- Adware – adware is simply a piece of software that displays advertisements, generating revenue for it’s creator. Adware usually strikes while surfing the internet, but can also present ads on a computer when you aren’t even surfing the internet. Advanced adware can actually analyze websites and cookies to determine what ads you are mostly likely to click on, in turn maximizing profit for the adware creator. This form of malware can be quite annoying, but usually is the easier of the variants to cleanup!
- Ransomware – is a form of malware that actually holds your data hostage. It installs silently on users computers and/or devices. Ransomware comes with a heavy payload. If successfully deployed, it will hold your data and/or company hostage until a ‘ransom’ is paid. Ransoms are usually demanded in Bitcoin currency and can range from $100 to tens of thousands of dollars. There is typically a time limit on ransomware infected machines, up to 72 hours in generous cases. If the ‘ransom’ is not paid within the number of hours given, the data will forever remain encrypted and rendered useless to the user, resulting in a full data loss (unless good backups are available). Ransomware is extremely popular because it generates cash and a lot of it. In 2015 a popular ransomware variant known as Crypto Wall made over $18 million dollars.
- Bitcoin – Bitcoins are cryptocurrencies, emerging around 2008, where transactions take place in a user to user format. Bitcoin transactions do not require the use of real names. Similar to paying someone directly, without the use of a bank. Bitcoin can be accepted by legitimate businesses and as a payment method, but it is currently mostly known for use on dark net markets, used by criminals for a way to be paid without all the so called ‘paper trails’. Transactions conducted via Bitcoin are recorded in a public log, but names of buyers and sellers are not revealed. Transactions cannot be easily traced back to a buyer. Currently, one (1) bitcoin is worth ~$9500.00 USD (as of Feb 2020).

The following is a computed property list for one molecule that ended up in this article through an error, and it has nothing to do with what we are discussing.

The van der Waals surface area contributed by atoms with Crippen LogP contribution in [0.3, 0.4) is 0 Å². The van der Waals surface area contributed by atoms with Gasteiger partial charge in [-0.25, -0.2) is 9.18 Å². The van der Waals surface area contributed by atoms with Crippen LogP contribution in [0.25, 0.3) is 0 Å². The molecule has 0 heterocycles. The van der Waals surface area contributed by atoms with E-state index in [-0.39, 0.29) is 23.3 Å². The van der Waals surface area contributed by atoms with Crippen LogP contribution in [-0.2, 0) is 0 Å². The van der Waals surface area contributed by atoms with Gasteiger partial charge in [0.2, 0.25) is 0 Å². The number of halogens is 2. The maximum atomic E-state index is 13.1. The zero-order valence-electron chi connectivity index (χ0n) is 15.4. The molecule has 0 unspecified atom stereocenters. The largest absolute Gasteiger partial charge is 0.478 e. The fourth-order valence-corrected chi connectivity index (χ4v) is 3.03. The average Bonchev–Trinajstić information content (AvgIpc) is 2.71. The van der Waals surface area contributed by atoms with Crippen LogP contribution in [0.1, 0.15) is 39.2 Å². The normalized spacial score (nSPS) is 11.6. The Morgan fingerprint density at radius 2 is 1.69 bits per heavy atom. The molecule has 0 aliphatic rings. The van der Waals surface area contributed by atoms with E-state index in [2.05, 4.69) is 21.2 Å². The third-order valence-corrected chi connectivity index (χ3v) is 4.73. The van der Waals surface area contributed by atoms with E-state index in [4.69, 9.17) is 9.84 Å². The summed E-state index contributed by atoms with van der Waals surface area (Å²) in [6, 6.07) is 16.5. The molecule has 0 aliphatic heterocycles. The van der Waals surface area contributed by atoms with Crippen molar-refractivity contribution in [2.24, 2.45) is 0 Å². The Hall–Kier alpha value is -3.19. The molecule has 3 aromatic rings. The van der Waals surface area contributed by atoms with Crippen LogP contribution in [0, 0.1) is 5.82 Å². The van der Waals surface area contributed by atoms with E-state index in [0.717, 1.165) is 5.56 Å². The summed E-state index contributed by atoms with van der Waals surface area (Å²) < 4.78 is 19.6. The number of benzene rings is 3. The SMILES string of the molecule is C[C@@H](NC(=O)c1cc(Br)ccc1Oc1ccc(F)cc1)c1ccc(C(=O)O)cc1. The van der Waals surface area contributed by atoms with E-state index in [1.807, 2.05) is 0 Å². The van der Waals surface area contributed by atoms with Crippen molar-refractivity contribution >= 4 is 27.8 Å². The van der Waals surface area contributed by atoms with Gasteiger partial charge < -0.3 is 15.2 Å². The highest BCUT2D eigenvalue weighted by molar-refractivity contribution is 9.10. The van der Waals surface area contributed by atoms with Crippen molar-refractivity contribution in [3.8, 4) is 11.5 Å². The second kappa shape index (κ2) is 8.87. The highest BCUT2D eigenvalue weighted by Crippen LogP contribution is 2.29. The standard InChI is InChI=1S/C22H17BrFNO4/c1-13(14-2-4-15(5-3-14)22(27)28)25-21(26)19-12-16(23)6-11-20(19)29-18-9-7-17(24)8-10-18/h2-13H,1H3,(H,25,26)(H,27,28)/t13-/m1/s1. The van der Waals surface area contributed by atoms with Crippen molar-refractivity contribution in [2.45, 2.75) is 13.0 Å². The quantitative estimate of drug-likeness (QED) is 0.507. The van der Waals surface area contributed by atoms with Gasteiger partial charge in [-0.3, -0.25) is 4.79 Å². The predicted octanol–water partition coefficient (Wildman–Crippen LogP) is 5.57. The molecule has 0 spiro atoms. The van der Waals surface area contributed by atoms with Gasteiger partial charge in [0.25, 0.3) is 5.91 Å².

- Crypto lockers – are designed to lock down your data by encrypting the contents of common file types. It makes use of standard public key cryptography, the same method used to secure sessions to HTTPS websites (like your bank). Certificates require 2 parts to be successful, a public and a private key. Public keys are just that, public facing keys. When data is encrypted, the public and private key combinations build the encryption. You cannot decrypt (or undo) an encryption without both parts of the key. Crypto locker authors keep the private key on their systems, demanding payments. Once payments are received you will receive the private key and can theoretically revert your system back to before the encryption occurred. Since the object of a crypto locker is fast cash, authors usually demand payment and give a window in which payment must be made. If the time expires, they will remove the private key, making recovery virtually impossible. There are many cases of people paying the said ransoms required to obtain the private key and simply never getting it. Since payments are almost always demanded in the form of Bitcoin currency, there is a little to nothing that can be done if you pay up and never receive your private key. The FBI recommends to never pay cyber-criminals for these types of infections and urges users to keep backups of critical data current.